Panini Signs Mariota Card Deal Hublot Signs Borna Coric As Endorser ESPN To Carry NBA D-League Playoffs Tucson, Little Rock Seek Bowl Games NFL Disciplines Browns, Falcons truTV To Air Friday Night Boxing FS1 Gets 2.5 Overnight For NASCAR Curry Signs Deal For Coaching Site CoachUp Joe Gibbs Addresses Brain-Function Issues Of Son Several Teams Speak Out Against Indiana Law
SBD/January 13, 2014/Events and AttractionsPrint All
Current weather forecasts in Melbourne for the Australian Open are "calling for triple-digit highs over the next several days," with temperatures by some reports "topping out at an egg-frying 107 degrees Fahrenheit," according to Douglas Robson of USA TODAY. Once the Wet Bulb Globe Temperature "extreme heat threshold is reached a number of precautions kick in." Play can be "halted at the tournament referee's discretion" and the domed courts -- Rod Laver Arena and Hisense Arena -- can "have their retractable roofs closed before or during play." Female players are "allowed a 10-minute break between the second and third sets of a singles match if the WBGT reading exceeds 30.1 before the start of a match." Even before it "hits that level, other policies, such as ice wraps for players on court, come into play." Melbourne's "wide fluctuations in heat" could create "competitive imbalances for those that happen to play at night or in the roofed stadiums" (USATODAY.com, 1/13). ESPN’s Chris Fowler said it will be "interesting to see what will happen in the coming days." Fowler: "Will the Wet Bulb Index be enough to close the roofs? The combination of heat and humidity could be close, heat alone isn’t enough to do it." ESPN’s Pam Shriver said, “I would have been politicking a couple of days ago to play first on Monday morning 11:00. This could be the best conditions for a week down here, especially in the day.” Tennis player Sam Querrey: "I was lucky to play on Monday here. It was probably 15 degrees cooler than it’s going to be the next four days. But, just hydrate a lot, do a good job of taking care of my body with ice baths and things like that” ("Australian Open," ESPN2, 1/12).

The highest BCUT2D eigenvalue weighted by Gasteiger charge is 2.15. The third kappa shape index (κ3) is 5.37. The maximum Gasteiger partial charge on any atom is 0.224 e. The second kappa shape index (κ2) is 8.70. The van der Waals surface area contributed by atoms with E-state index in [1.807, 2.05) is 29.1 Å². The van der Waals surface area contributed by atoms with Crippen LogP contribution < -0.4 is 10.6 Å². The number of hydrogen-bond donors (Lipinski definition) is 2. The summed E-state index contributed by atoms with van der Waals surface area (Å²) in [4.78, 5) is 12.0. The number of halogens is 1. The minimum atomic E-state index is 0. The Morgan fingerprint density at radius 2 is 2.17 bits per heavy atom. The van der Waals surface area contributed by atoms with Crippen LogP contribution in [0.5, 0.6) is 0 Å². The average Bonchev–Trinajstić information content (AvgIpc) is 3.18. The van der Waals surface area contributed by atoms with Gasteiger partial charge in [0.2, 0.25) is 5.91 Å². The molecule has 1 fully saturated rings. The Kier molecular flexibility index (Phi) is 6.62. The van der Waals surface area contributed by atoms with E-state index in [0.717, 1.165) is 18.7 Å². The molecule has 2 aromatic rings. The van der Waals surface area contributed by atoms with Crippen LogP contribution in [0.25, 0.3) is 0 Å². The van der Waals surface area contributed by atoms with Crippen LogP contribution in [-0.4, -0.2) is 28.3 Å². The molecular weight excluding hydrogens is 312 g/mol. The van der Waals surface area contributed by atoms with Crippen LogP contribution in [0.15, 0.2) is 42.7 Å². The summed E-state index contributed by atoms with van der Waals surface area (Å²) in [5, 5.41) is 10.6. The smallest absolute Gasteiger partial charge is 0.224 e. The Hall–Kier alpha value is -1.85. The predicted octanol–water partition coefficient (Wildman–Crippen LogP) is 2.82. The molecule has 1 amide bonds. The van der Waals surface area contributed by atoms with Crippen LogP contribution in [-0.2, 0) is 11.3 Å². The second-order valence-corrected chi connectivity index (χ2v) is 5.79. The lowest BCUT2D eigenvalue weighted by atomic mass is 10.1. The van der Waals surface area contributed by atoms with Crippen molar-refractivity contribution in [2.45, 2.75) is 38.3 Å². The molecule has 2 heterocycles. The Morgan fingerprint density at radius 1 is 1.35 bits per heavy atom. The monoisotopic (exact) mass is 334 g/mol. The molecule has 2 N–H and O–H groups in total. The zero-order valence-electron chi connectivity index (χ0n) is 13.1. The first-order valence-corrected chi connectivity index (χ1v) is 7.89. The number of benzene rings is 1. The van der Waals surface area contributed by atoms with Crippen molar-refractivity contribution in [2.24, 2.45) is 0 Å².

KEEPING AN EVEN KEEL? ESPN's Shriver reported several players have complained that they "see a slope, feel a slope" on Margaret Court Arena, and observers "can clearly see it." Fowler said, "Let’s be clear, the court is perfectly level. They haven’t changed the court at all since last year. Just a psychological thing or a visual trick?" But ESPN's Mary Joe Fernandez responded, “You say the court hasn’t changed. Everything else has changed. I can’t imagine they haven’t changed the court surface, and it clearly looks, from my angle and from what the players are saying, uphill is this end." Fowler: "If that court isn’t level, if one end is higher than the other, they need to launch an investigation. That’s just inconceivable. ... You can go to the hardware store, you get a level and you place it on the court. It’s pretty easy to see if there’s a slope" (ESPN2, 1/12).
NEW LOOK: In Melbourne, James Campbell reported a US$304M makeover of Melbourne Park will include a footbridge and "a new 5,000-seat outdoor show court." Victoria Premier Denis Napthine yesterday said that the second stage of the upgrade "will see the new footbridge create a western entrance to Melbourne Park." Rod Laver Arena will have a seating capacity of 15,000 and Hisense Arena 10,500 "when the redevelopment is complete." Margaret Court Arena "will have increased" from 6,000 seats to 7,500, and the show courts will seat 11,000. The redevelopment also will feature "a new central terrace and roof; enlarged garden square, upgraded bathroom, food and beverage amenities, and a new media centre" (Melbourne HERALD SUN, 1/11). ESPN’s Chris Fowler addressed the upcoming round of renovations to Margaret Court Arena and said, “You just see the top of the picture where the roof comes into play. There are some concrete rows which will be filled with seats next year. Not used as seating this time, but a very weird atmosphere inside the court. Players will be focusing right on the blue lines. But above it, it’s a very different feeling.” Fernandez: “I think it also gives it a bigger feel” (ESPN2, 1/12).